As the sun gets hotter and grows in size, it will envelop Mercury and Venus. It is possible it will stop just short of Earth, the authors say, but the conditions still would make this a most-inhospitable planet. More likely, though, the sun will consume Earth as well, severing all the chemical bonds between molecules and sending its individual atoms out into space, perhaps eventually to form new planets. That would leave Mars as the nearest planet to the sun, and on Mars the fading sun's glow would be like that of Earth's moon.

That end is still some 7.5 billion years distant, but by then Earth will have faced a variety of "ends" along the way, the authors say. The last dinosaur perished long ago. Still to come are the last elephant, the last tree, the last flower, the last glacier, the last snowflake, the last ocean, the last life.

"The Life and Death of Planet Earth" is like its predecessor, "Rare Earth," in that the authors collected and distilled some of the latest scientific ideas about the Earth's place in the universe, Brownlee said. He hopes the new book, like "Rare Earth," will spark widespread discussion, and give people a fundamental and realistic view of the past and future of their planet.

"It's a healthy thing to think of the place of Earth among the other planets, and its place in the sun. The sun gave life and ultimately it will bring death."


Story Source:

The above story is based on materials provided by University Of Washington. Note: Materials may be edited for content and length.


Cite This Page:

University Of Washington. "'The End Of The World' Has Already Begun, UW Scientists Say." ScienceDaily. ScienceDaily, 30 January 2003. <www.sciencedaily.com/releases/2003/01/030130083318.htm>.
University Of Washington. (2003, January 30). 'The End Of The World' Has Already Begun, UW Scientists Say. ScienceDaily. Retrieved October 20, 2014 from www.sciencedaily.com/releases/2003/01/030130083318.htm
University Of Washington. "'The End Of The World' Has Already Begun, UW Scientists Say." ScienceDaily. www.sciencedaily.com/releases/2003/01/030130083318.htm (accessed October 20, 2014).

Share This



More Earth & Climate News

Monday, October 20, 2014

Featured Research

from universities, journals, and other organizations


Featured Videos

from AP, Reuters, AFP, and other news services

Traditional Farming Methods Gaining Ground in Mali

Traditional Farming Methods Gaining Ground in Mali

AFP (Oct. 20, 2014) He is leading a one man agricultural revolution in Mali - Oumar Diatabe uses traditional farming methods to get the most out of his land and is teaching others across the country how to do the same. Duration: 01:44 Video provided by AFP
Powered by NewsLook.com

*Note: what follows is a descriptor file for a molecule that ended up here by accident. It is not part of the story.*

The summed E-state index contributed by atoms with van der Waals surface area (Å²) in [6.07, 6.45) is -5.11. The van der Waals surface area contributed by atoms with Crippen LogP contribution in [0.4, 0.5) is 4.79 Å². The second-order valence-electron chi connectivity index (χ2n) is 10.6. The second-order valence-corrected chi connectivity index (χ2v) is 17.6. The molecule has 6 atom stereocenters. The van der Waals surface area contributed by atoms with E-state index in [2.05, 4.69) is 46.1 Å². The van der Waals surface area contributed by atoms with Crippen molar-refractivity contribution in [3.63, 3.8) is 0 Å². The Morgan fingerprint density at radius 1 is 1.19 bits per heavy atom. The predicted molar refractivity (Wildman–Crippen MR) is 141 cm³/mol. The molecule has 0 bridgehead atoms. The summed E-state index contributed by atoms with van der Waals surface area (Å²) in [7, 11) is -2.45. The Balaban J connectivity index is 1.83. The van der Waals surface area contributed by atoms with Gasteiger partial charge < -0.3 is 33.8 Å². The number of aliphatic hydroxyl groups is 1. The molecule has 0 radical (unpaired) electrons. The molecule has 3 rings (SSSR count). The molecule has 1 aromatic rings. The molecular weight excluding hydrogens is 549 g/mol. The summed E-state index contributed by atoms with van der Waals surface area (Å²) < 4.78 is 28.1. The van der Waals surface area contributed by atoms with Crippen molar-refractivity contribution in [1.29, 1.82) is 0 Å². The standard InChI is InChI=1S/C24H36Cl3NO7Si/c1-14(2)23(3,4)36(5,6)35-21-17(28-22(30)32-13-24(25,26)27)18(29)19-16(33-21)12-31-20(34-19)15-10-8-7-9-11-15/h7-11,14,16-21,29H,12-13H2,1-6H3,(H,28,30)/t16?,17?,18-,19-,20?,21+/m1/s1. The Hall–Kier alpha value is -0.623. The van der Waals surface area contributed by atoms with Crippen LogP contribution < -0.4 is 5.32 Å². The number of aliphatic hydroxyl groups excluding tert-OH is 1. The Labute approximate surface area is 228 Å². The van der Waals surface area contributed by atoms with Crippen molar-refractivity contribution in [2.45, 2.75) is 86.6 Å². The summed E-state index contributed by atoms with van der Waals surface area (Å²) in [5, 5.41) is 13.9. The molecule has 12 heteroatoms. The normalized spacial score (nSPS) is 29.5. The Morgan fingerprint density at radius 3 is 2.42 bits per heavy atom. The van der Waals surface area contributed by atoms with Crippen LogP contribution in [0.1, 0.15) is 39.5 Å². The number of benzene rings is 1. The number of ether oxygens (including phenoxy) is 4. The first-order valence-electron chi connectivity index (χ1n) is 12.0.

Hey, Doc! Sewage, Beer and Food Scraps Can Power Chevrolet’s Bi-Fuel Impala

Hey, Doc! Sewage, Beer and Food Scraps Can Power Chevrolet’s Bi-Fuel Impala

3BL Media (Oct. 20, 2014) Hey, Doc! Sewage, Beer and Food Scraps Can Power Chevrolet’s Bi-fuel Impala Video provided by 3BL
Powered by NewsLook.com
White Rhino's Death In Kenya Means Just 6 Are Left

White Rhino's Death In Kenya Means Just 6 Are Left

Newsy (Oct. 20, 2014) Suni, a rare northern white rhino at Ol Pejeta Conservancy, died Friday. This, as many media have pointed out, leaves people fearing extinction. Video provided by Newsy
Powered by NewsLook.com
Beijing Marathon Runners Brave Hazardous Air Pollution

Beijing Marathon Runners Brave Hazardous Air Pollution

AFP (Oct. 19, 2014) Tens of thousands of runners battled thick smog at the Beijing Marathon on Sunday, with some donning masks as the levels of PM2.5 small pollutant particles soared to 16 times the maximum recommended level. Duration: 00:54 Video provided by AFP
Powered by NewsLook.com

Search ScienceDaily

Number of stories in archives: 140,361

Find with keyword(s):
Enter a keyword or phrase to search ScienceDaily for related topics and research stories.

Save/Print:
Share:

Breaking News:

Strange & Offbeat Stories


Plants & Animals

Earth & Climate

Fossils & Ruins

In Other News

... from NewsDaily.com

Science News

Health News

Environment News

Technology News



Save/Print:
Share:

Free Subscriptions


Get the latest science news with ScienceDaily's free email newsletters, updated daily and weekly. Or view hourly updated newsfeeds in your RSS reader:

Get Social & Mobile


Keep up to date with the latest news from ScienceDaily via social networks and mobile apps:

Have Feedback?


Tell us what you think of ScienceDaily -- we welcome both positive and negative comments. Have any problems using the site? Questions?
Mobile: iPhone Android Web
Follow: Facebook Twitter Google+
Subscribe: RSS Feeds Email Newsletters
Latest Headlines Health & Medicine Mind & Brain Space & Time Matter & Energy Computers & Math Plants & Animals Earth & Climate Fossils & Ruins